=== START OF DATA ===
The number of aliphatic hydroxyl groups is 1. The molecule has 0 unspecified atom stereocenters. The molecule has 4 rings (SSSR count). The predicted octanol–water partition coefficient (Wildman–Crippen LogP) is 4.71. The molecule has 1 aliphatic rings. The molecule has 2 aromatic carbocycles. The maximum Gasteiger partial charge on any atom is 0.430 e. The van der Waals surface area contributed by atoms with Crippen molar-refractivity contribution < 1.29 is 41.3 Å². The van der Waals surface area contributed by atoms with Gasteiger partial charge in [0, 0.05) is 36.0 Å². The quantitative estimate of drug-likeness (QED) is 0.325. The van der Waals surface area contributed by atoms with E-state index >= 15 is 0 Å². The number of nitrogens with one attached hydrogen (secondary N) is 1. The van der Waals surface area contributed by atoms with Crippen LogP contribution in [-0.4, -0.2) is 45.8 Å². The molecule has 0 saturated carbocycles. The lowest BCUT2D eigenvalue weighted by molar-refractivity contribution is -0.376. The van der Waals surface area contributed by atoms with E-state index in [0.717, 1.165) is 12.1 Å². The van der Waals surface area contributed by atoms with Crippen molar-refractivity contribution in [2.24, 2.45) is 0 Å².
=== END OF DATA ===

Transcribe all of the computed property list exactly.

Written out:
The number of aliphatic hydroxyl groups is 1. The molecule has 0 unspecified atom stereocenters. The molecule has 4 rings (SSSR count). The predicted octanol–water partition coefficient (Wildman–Crippen LogP) is 4.71. The molecule has 1 aliphatic rings. The molecule has 2 aromatic carbocycles. The maximum Gasteiger partial charge on any atom is 0.430 e. The van der Waals surface area contributed by atoms with Crippen molar-refractivity contribution < 1.29 is 41.3 Å². The van der Waals surface area contributed by atoms with Gasteiger partial charge in [0, 0.05) is 36.0 Å². The quantitative estimate of drug-likeness (QED) is 0.325. The van der Waals surface area contributed by atoms with E-state index >= 15 is 0 Å². The number of nitrogens with one attached hydrogen (secondary N) is 1. The van der Waals surface area contributed by atoms with Crippen LogP contribution in [-0.4, -0.2) is 45.8 Å². The molecule has 0 saturated carbocycles. The lowest BCUT2D eigenvalue weighted by molar-refractivity contribution is -0.376. The van der Waals surface area contributed by atoms with E-state index in [0.717, 1.165) is 12.1 Å². The van der Waals surface area contributed by atoms with Crippen molar-refractivity contribution in [2.24, 2.45) is 0 Å².